She collected data and analyzed several community needs assessments and CCI results for Yuma County, a rural area in northeastern Colorado. Based on her findings and on research around participatory action research methodologies for youth, Núñez-Solis developed FLTI curriculum to improve Yuma County’s young citizens’ sense of belonging and help them find and use their voices. Her work serves as a bridge between decision makers and historically underrepresented youth so that together they can develop more effective solutions to problems in their community.
The resources Núñez-Solis’ created have a social justice focus, which was important to her as well as a central part of FLTI’s mission to bring more diverse voices to the table and offer tools for being more effective changemakers. “To me this is very powerful, but what was more powerful was to see it in action,” she says. “I met a big group of FLTI graduates who are doing great things for their communities and have an active voice denouncing injustices. I learned from and felt inspired by them.”
Núñez-Solis connected with graduates from many different ethnic, educational, and economic backgrounds as she completed FLTI’s facilitator training as part of her internship. “During the training I was able to engage in deep discussions and reflections about race and gender justice,” she describes.
After seeing how FLTI is set up to increase civic capacities in individuals, Núñez-Solis reflected on her past experiences as a rural community development facilitator in her home country of Costa Rica. “The current focus in Latin America is not around civic capacities and bringing voices to the table so government and citizens can find shared and equitable solutions, instead it focuses more on economic development and ‘fixing’ people’s income,” she says. “There is no gain or benefit in people improving their incomes when they are not developing their skills around civic building which would lead to more collective and long-term results.”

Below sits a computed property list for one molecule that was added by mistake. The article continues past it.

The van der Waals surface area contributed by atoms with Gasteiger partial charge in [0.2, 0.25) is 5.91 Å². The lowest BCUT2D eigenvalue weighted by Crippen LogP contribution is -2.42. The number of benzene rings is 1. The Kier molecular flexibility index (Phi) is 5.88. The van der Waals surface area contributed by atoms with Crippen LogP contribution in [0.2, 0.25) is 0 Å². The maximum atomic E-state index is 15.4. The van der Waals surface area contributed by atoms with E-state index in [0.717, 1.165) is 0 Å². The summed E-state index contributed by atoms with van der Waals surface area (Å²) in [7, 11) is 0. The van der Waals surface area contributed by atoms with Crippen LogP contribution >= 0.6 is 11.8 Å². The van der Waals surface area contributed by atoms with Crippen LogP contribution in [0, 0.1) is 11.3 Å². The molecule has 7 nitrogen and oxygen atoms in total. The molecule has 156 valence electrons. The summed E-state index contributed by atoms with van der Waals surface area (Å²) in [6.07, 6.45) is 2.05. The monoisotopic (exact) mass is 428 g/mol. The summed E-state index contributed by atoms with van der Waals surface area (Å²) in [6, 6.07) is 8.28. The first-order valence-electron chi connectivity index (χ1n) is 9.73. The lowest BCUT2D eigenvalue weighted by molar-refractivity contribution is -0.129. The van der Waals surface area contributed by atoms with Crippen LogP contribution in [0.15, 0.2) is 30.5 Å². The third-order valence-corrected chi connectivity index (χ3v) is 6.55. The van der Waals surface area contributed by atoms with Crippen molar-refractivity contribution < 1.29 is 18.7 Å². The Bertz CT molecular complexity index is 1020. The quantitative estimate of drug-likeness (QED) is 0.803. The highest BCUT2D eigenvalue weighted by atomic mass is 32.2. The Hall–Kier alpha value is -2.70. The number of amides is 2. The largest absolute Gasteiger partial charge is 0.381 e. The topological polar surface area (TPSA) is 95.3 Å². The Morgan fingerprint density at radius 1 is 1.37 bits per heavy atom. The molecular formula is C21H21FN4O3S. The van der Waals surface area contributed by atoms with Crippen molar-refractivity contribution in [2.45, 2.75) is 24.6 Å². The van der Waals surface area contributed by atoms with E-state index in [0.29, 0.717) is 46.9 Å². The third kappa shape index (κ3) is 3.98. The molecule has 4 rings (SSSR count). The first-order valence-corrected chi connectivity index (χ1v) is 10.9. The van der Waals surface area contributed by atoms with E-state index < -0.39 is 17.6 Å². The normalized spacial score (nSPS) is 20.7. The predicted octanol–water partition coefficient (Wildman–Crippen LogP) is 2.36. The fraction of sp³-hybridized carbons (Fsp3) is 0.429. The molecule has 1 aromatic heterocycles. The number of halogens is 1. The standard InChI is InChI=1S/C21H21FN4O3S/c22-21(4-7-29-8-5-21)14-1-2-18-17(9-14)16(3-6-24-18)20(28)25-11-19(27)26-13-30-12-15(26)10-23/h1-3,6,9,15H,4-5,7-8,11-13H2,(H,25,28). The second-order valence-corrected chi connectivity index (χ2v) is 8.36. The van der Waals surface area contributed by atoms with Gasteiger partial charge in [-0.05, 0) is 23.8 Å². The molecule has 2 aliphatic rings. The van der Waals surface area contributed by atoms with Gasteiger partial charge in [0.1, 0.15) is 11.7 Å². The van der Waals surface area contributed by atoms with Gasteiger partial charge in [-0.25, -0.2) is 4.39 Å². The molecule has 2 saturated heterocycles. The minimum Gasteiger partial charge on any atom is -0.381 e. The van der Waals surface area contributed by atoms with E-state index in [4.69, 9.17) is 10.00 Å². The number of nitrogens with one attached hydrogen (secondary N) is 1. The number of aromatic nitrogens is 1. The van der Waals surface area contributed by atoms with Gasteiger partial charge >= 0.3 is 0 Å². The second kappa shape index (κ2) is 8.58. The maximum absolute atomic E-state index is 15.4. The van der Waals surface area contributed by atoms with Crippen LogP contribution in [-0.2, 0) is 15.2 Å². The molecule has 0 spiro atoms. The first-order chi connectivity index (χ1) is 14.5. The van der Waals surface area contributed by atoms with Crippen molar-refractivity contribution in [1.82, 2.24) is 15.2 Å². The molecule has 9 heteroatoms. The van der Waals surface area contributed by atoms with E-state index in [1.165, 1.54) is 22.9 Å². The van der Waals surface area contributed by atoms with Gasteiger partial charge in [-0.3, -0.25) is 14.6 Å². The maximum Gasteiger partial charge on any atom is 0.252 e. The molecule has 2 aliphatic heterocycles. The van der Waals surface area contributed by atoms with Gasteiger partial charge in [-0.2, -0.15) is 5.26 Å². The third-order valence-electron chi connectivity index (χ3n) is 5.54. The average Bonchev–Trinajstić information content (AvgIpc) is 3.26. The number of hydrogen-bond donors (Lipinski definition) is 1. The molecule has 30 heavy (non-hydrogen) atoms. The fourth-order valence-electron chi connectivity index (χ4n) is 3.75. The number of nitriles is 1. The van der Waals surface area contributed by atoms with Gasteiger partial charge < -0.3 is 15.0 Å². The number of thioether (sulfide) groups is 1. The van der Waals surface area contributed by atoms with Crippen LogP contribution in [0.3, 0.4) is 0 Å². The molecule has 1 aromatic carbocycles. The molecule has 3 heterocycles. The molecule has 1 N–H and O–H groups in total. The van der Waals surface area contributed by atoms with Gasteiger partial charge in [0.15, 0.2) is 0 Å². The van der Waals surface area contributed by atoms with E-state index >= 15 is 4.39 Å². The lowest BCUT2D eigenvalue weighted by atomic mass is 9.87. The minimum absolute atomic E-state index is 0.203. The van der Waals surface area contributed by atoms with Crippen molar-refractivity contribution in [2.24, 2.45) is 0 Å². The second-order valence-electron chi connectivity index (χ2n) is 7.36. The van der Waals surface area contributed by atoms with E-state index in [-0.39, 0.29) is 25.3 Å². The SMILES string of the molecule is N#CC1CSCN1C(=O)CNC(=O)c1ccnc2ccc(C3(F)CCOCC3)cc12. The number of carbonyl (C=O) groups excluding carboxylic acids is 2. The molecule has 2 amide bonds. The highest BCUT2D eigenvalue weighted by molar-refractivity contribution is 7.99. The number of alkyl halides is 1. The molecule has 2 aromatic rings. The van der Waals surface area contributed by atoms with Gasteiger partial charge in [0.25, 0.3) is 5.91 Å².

“I want to do work that makes a difference in the community…What Extension offers is so great.” — Emilia Ravetta
“Effort and hard work construct the bridge that connects your dreams to reality.” – Daisaku Ikeda
Bridges to the Future
Both Ravetta and Núñez-Solis describe their internship experiences as vital to their future career paths. “I want to do work that makes a difference in the community,” says Ravetta. “What Extension offers is so great.” For her second summer as an Extension intern, Ravetta was given the freedom to work on Grow & Give’s entire outreach project. “I really enjoy community engagement, and it is something I will continue to do as I put my skills into practice,” she says.
Núñez-Solis also gained a variety of real-world experience. She worked on data visualization and ways to present CCI results in more interactive ways, developed curriculum, and completed FLTI training on facilitating participatory processes. Although she came into the Extension program with prior experience as a community engagement professional, she says FLTI was her first experience with how collaborative and participatory teamwork can be successful among diverse stakeholders. Núñez-Solis plans to put her experiences to use in the classroom, with Latinx activism and community engagement, and to facilitate various community-driven projects.
Internships: The Practical and Applied Side of the Liberal Arts
The CSU Summer Extension Internship program gives students the opportunity to take their research and expertise into the field to help communities across Colorado in the areas of Natural Resources and Sustainability, Food and Agriculture, Youth Development, Economic and Community Development, Health and Well-Being, and Emergency Planning and Resources.
In summer 2022, the College of Liberal Arts had 18 students participate in an Extension internship.